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June 09, 1982 - Image 5

Resource type:
Text
Publication:
Michigan Daily, 1982-06-09

Disclaimer: Computer generated plain text may have errors. Read more about this.

Britain must
take Stanley,
says Thatcher

FromtheAssociae dPre
Prime Minister Margaret Thatcher
declared yesterday that British forces
must take the Falklands capital of St-
naley by force because the embattled
Argentine garrison has refused to
surrender.
The Buenos Aires junta vowed it will
not bend to British demands.
THATCHER told the House of Com-
mons in London her troops "will now
have to take by force" the last Argen-
tine stronghold because Buenos Aires
has not responded to appeals for
surrender and withdrawal.
Argentine fighter-bombers sank a
British frigate, destroyed a "large lan-
ding craft," and damaged two other
landing craft yesterday near Port Fit-
zroy on East Falkland island, Argen-
tine news agencies reported.
The official news agency Telam and
the privately owned agency DYN
quoted high military sources as saying
the damage was inflicted in two after-
noon raids from air bases in southern
Argentina.
At the same time, the Defense
Ministry in London said Britain now
has landed more than 9,000 troops on
the Falklands.
AS BRITISH military sources repor-
ted British 105mm guns shelled the
Argentine garrison in Stanley for the
seventh straight day. Thatcher said
there has been "no response what-
soever" from Buenos Aires to British
surrender pleas.
"If the will and the consent were
there, they only have to contact the
British commander in the field and the

withdrawal would be arranged before
battle," she said. "There is no obstacle
in the way of Argentine withdrawal ex-
cept the Argentines."
Argentine Foreign Minister Nicanor
Costa Mendez told reporters in Buenos
Aies that any further talks to stop the
fighting would require "a true British
desire to negotiate." So far, he said,
"Britain has been an emissary of
ultimatums and we not accept
ultimatums."
THEIR REMARKS heightened
speculation that the British comman-
der, marine Maj. Gen. Jeremy Moore,
will soon unleash his troops in an all-out
assault on the Argentine stronghold.
Weather is a crucial factor - it is win-
ter in the South Atlantic.
In a war-related-incident, the U.S.
Coast Guard in New York reported a
Liberian-registered supertanker had
radioed that it was bombed by a four-
engine plane 480 miles northeast of the
Falkland Islands. It said the tanker
Hercules, with a crew of 30 Italians, did
not report any casualties but said there
was some damage when the bomb from
the propeller-driven aircraft exploded
in the water after bouncing off the deck.
The tanker, believed to be carrying
ballast and not oil, reported it was
listing 6 degrees and heading for Brazil.
Argentina's official Telam news
agency quoted a military spokesman as
saying Argentina has no airplane
similar to the one described by the
tanker or "any other kind of bomber-
type aircraft capable of flying that
far."

Daily Photo by JAClt MLL
Presidential quarters
Where do Gerald Ford and other very important people stay when they come
to the University? Where else but the Inglis House, a collegiate version of
Camp David located on Highland Rd. Bordering the Arb, the University-
owned house and 9-acre garden provide a setting of quiet and decorum for
visiting VIPs.
Reagan salutes Brits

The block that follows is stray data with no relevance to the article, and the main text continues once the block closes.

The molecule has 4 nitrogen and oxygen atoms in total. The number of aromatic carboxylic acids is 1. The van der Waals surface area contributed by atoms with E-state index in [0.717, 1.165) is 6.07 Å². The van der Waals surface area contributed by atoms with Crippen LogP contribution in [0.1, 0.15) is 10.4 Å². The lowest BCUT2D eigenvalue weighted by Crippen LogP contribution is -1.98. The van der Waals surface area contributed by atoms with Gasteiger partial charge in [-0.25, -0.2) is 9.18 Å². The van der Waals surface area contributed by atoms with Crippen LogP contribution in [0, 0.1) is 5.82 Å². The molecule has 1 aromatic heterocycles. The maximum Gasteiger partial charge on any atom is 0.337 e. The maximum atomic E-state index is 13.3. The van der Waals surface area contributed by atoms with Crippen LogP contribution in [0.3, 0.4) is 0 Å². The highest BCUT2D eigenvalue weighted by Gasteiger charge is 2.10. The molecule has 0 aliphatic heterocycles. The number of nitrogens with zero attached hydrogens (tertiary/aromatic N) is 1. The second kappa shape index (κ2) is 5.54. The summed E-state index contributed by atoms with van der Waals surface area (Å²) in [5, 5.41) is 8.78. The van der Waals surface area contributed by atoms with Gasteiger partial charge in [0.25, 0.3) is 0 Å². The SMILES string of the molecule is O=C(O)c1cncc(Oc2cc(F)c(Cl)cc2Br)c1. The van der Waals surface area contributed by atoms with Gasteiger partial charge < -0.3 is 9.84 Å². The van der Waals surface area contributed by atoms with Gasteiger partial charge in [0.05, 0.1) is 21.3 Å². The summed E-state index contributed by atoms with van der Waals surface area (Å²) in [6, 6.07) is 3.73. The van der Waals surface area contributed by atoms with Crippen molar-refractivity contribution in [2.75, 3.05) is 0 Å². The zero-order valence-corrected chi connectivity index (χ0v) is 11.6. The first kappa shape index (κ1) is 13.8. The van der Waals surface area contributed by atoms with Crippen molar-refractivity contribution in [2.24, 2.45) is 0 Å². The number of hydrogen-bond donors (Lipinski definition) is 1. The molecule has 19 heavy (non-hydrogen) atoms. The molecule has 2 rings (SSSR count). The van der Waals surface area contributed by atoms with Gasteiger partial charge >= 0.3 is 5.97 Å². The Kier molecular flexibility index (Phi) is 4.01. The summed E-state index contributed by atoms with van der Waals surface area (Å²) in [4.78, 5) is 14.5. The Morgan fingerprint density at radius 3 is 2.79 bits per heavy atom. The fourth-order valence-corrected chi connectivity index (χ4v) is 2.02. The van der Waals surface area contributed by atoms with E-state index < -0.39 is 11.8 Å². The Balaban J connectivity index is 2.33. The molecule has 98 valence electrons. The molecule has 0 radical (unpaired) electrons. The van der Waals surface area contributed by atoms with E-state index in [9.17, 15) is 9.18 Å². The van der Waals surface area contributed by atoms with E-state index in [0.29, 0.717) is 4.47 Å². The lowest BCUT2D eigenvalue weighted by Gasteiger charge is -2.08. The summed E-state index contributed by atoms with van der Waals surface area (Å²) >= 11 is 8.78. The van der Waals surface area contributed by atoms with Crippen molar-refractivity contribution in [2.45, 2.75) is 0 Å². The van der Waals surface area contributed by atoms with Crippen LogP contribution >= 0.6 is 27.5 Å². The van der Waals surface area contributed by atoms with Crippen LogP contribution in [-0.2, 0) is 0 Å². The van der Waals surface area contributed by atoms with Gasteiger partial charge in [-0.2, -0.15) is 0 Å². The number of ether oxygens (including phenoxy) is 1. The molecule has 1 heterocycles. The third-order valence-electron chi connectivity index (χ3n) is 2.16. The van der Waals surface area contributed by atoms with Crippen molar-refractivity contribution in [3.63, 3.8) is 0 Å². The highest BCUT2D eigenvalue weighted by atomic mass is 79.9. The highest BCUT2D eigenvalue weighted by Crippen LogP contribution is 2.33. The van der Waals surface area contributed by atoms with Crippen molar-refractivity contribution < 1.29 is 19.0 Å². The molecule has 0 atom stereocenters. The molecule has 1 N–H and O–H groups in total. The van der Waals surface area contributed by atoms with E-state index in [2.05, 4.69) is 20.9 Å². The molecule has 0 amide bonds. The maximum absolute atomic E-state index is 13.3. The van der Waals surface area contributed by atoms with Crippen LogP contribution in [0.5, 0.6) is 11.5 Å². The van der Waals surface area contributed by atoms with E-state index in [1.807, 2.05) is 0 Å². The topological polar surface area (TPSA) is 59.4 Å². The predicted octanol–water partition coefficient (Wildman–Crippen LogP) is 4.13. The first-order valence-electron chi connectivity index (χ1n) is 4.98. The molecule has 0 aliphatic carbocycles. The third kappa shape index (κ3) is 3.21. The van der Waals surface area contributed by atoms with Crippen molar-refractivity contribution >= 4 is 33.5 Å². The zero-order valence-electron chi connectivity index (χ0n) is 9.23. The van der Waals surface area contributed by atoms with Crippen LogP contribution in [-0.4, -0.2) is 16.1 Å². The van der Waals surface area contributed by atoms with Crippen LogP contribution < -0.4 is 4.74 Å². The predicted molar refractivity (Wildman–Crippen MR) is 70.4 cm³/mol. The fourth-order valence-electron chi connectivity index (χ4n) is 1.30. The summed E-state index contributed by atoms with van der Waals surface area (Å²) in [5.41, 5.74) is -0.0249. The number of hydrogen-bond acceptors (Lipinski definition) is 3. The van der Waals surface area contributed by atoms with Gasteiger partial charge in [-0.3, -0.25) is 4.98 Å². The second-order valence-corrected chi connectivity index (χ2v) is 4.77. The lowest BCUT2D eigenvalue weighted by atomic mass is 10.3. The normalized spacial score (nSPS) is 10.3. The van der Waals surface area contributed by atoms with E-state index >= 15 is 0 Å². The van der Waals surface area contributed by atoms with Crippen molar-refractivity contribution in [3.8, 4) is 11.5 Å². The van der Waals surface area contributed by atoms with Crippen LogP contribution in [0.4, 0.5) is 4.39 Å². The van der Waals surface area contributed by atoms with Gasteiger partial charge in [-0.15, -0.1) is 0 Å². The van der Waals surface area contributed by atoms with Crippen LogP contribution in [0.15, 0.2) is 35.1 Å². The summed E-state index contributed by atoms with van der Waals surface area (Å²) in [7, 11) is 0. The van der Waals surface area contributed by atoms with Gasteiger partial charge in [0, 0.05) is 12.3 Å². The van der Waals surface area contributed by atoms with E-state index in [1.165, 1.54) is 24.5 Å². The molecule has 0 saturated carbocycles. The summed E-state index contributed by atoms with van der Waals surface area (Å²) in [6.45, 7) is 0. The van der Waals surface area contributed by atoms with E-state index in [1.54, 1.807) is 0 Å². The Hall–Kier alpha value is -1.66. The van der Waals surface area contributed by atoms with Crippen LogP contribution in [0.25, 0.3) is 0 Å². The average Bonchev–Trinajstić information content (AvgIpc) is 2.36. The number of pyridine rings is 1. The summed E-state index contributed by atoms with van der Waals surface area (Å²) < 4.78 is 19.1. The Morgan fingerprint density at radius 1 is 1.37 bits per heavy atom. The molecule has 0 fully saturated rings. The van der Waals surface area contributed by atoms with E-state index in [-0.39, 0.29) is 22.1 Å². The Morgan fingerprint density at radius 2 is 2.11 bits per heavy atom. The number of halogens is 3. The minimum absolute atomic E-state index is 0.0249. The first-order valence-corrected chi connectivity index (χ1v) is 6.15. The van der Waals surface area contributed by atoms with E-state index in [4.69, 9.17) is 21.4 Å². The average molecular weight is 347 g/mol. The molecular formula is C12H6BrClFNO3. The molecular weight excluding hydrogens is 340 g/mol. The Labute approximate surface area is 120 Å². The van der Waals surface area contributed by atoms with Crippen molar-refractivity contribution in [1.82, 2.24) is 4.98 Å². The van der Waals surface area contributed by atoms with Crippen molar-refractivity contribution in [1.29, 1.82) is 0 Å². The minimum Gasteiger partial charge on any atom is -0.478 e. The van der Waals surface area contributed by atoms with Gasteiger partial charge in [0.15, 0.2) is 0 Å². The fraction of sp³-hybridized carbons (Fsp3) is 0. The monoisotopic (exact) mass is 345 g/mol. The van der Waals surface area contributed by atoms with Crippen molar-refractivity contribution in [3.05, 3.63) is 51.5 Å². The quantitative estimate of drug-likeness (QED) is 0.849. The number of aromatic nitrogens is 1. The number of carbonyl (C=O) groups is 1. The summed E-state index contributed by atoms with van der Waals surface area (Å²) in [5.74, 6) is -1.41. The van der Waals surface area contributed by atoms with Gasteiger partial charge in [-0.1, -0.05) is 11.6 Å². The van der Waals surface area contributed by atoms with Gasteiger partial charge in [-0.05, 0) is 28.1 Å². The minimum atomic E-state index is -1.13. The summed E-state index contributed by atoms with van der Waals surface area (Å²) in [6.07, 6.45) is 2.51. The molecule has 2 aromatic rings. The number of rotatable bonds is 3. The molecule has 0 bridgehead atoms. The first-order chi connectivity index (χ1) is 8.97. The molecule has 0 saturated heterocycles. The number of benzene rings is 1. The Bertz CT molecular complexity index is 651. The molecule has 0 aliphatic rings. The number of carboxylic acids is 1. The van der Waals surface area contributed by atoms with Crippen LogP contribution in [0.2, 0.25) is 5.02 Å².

challenges Brezhnev
LONDON (AP) - To cries of "Hear, an unprecedented address boradcai
Hear!" from members of Parliament, from the Kremlin after a summi
President Reagan saluted Britain's meeting in Moscow in 1972. Brezhne
fighting force in the Falkland Islands was accorded the same privilege whe
yesterday and challenged Soviet he spoke from Nixon's San Clement
President Leonid Brezhnev to a "coin- Calif. home in 1973. Nixon spoke agai
petition of ideas and values" through an on Soviet radio and television after hi
exchange of television broadcasts. final Moscow summit in 1974.
Reagan, the first U.S. president to Reagan said democratic nations ha
address Parliament, also urged Israel been too shy to promote their strengths
to "bring its forces home" from "Let us be shy no longer," he said.
southern Lebanon, and denounced the "Let us go to our strength. Let us offe
terrorism that threatens war in the hope. Let us tell the world that a nev
Middle East. age is not only possible but probable."
THE PRESIDENT won cheers and He denied he was advocatin
applause from the audience in the "cultural imperialism" but said hi
Royal Gallery when he endorsed aim was to foster growth of suc
Britain's struggle to regain the democratic institutions as a free press
Falklands from Argentina. labor unions, political parties an
"Those young men aren't fighting for universities.
mere real estate," Reagan said. "They HIS LONG-TERM hope, he said, is tha
fight for a cause, for the belief that ar- democracy "will leave Marxism
med aggression must not be allowed to Leninism on the ash heap of history a
succeed and that people must par- it has left other tyrannies which stifl
ticipate in the decisions of government the freedom and muzzle the self e
under rule of law.' pression of the people."
Proposing a world wide campaign to
promote democratic institutions over About one-third of the membership o
totalitarianism, Reagan offered the House of Commons and the House o
Brezhnev "an opportunity to speak to Lords stayed away from Reagan
the American people on our television, speech in the Royal Gallery of th
if he will allow me the same opportunity Houses of Parliament, apparently in
with the Soviet people." display of dissatisfaction with h
SUCH AN exchange last occurred nuclear arms policy and conservativ
when then-President Nixon delivered politics.

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